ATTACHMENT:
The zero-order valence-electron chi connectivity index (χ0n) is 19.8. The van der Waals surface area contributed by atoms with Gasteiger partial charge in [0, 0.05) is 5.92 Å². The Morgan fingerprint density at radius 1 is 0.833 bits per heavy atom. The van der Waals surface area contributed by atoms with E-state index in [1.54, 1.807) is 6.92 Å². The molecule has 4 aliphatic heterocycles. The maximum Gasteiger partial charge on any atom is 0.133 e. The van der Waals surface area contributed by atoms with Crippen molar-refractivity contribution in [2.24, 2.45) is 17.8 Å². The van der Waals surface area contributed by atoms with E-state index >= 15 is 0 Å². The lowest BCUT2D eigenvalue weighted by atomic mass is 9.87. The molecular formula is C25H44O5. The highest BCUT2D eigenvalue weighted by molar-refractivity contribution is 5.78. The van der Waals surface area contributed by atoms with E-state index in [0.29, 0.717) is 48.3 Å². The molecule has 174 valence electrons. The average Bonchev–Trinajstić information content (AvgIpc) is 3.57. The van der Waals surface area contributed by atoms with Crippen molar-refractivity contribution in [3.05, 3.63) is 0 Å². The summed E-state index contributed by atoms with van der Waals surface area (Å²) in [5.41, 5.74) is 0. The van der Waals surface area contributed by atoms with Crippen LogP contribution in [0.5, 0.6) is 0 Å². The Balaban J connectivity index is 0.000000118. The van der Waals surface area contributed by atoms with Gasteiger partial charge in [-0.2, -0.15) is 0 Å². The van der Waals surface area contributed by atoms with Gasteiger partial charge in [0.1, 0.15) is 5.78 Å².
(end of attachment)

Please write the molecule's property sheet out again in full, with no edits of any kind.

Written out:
The zero-order valence-electron chi connectivity index (χ0n) is 19.8. The van der Waals surface area contributed by atoms with Gasteiger partial charge in [0, 0.05) is 5.92 Å². The Morgan fingerprint density at radius 1 is 0.833 bits per heavy atom. The van der Waals surface area contributed by atoms with E-state index in [1.54, 1.807) is 6.92 Å². The molecule has 4 aliphatic heterocycles. The maximum Gasteiger partial charge on any atom is 0.133 e. The van der Waals surface area contributed by atoms with Crippen molar-refractivity contribution in [2.24, 2.45) is 17.8 Å². The van der Waals surface area contributed by atoms with E-state index >= 15 is 0 Å². The lowest BCUT2D eigenvalue weighted by atomic mass is 9.87. The molecular formula is C25H44O5. The highest BCUT2D eigenvalue weighted by molar-refractivity contribution is 5.78. The van der Waals surface area contributed by atoms with E-state index in [0.29, 0.717) is 48.3 Å². The molecule has 174 valence electrons. The average Bonchev–Trinajstić information content (AvgIpc) is 3.57. The van der Waals surface area contributed by atoms with Crippen molar-refractivity contribution in [3.05, 3.63) is 0 Å². The summed E-state index contributed by atoms with van der Waals surface area (Å²) in [5.41, 5.74) is 0. The van der Waals surface area contributed by atoms with Crippen LogP contribution in [0.5, 0.6) is 0 Å². The Balaban J connectivity index is 0.000000118. The van der Waals surface area contributed by atoms with Gasteiger partial charge in [-0.2, -0.15) is 0 Å². The van der Waals surface area contributed by atoms with Gasteiger partial charge in [0.1, 0.15) is 5.78 Å².